November 5: Installation of the Rev. Brian Mason
On this special Sunday, the congregation will celebrate the installation of the Rev. Brian Mason as Minister to the First Universalist Unitarian Church of Wausau. The sermon will be delivered by the Rev. Earl Holt, with a special message to the congregation from UU Wausau’s last ministerial intern, the Rev. Jim Coakley. Reception to follow.
Music: Karmen Teigen, organ; with special music by Open Tab
November 12: A Season of Giving – Rev. Brian Mason
Research has proven that couples who are generous by doing things for their significant others so simple as taking out the trash, putting the coffee on in the morning, or giving surprise gifts are far happier than their counterparts who do not. In sum, generosity isn’t just appreciated by the recipient, it actually makes life happier. This morning we will discuss the science of generosity, and the gifts of giving.
Music: Karen Zuidema
November 19: Bread Service – Rev. Brian Mason
What is your heritage? Who are your people? What traditions do you preserve and share with your family? Please bring the bread (or baked good) of your heritage to share. And of course, bring the story, or stories, that convey its specialness to you.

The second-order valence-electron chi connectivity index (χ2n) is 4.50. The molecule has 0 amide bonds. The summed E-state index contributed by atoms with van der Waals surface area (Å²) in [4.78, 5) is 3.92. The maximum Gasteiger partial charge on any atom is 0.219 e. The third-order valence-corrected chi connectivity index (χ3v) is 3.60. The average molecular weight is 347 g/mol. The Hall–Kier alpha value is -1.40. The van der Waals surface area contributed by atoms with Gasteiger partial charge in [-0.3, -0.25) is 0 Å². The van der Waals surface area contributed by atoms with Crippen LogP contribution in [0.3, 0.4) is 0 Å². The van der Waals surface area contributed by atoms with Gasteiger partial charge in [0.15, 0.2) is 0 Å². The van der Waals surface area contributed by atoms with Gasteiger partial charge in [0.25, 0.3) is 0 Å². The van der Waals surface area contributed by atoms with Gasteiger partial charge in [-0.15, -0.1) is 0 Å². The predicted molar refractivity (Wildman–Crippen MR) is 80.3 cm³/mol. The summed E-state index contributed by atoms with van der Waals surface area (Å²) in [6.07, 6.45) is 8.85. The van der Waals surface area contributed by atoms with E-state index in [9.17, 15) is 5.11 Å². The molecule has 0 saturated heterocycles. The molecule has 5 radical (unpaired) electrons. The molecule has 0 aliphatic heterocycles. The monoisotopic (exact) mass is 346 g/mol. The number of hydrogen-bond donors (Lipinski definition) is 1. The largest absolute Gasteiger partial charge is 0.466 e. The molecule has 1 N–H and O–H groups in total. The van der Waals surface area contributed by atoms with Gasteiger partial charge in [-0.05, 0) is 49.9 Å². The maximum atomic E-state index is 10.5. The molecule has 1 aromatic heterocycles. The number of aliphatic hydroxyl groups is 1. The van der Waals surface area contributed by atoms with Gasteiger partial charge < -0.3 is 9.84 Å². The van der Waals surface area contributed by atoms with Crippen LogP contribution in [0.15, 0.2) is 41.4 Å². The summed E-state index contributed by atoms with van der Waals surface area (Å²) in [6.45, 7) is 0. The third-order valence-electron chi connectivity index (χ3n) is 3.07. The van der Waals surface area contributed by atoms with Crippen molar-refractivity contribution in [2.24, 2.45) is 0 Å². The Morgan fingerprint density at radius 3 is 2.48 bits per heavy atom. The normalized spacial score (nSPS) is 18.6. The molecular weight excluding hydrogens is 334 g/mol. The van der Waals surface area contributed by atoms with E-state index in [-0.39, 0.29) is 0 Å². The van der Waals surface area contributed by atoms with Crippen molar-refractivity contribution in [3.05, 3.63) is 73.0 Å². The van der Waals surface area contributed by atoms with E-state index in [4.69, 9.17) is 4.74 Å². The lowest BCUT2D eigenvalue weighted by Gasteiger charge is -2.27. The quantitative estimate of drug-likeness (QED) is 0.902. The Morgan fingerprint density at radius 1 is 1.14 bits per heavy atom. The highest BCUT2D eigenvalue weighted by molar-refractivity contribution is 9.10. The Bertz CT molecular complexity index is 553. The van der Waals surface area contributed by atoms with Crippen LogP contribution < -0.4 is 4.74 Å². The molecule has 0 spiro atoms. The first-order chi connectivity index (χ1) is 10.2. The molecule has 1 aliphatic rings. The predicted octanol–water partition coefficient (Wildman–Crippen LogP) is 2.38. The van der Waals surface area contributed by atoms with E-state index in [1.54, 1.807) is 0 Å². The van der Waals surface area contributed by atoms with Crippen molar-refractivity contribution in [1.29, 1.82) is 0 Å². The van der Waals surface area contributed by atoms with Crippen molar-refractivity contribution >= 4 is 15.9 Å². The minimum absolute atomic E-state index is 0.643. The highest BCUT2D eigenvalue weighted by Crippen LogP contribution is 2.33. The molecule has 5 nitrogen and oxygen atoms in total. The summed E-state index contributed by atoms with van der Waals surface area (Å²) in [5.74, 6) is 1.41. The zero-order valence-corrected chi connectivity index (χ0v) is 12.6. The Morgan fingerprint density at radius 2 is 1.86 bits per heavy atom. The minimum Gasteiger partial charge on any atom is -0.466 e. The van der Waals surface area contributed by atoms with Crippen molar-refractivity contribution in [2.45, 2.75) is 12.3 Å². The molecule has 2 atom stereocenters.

Music: Ray Kraemer & Louis Pradt
November 26: Civil Religion in Conflicted Times – Ryan T. O’Leary, Ph.D.
Throughout American history, the nation has understood itself as having an exceptional, even divinely mandated, mission. This sense of mission is at the core of what has been called an American civil religion. Civil religion can become an exclusivist tribalism that merges race, religion, and national identity, especially in times of crisis of conflict. In its truest form, though, American civil religion is prophetic—it calls the nation to account for its failures, and pushes us to realize our highest ideals. Dr. O’Leary will discuss the dynamic nature of American civil religion in both its exclusivist and prophetic modes.
Music: Ray Kraemer, with special music by the Wind Quintet
Ryan T. O’Leary, Ph.D. is a Lecturer in Religious Studies with the University of Wisconsin in Marathon County. He specializes in philosophical theology and questions of religion and culture. The focus of his current research involves asking about what traditional religious symbols can communicate to ecological thought and about issues of civil religion and political discourse.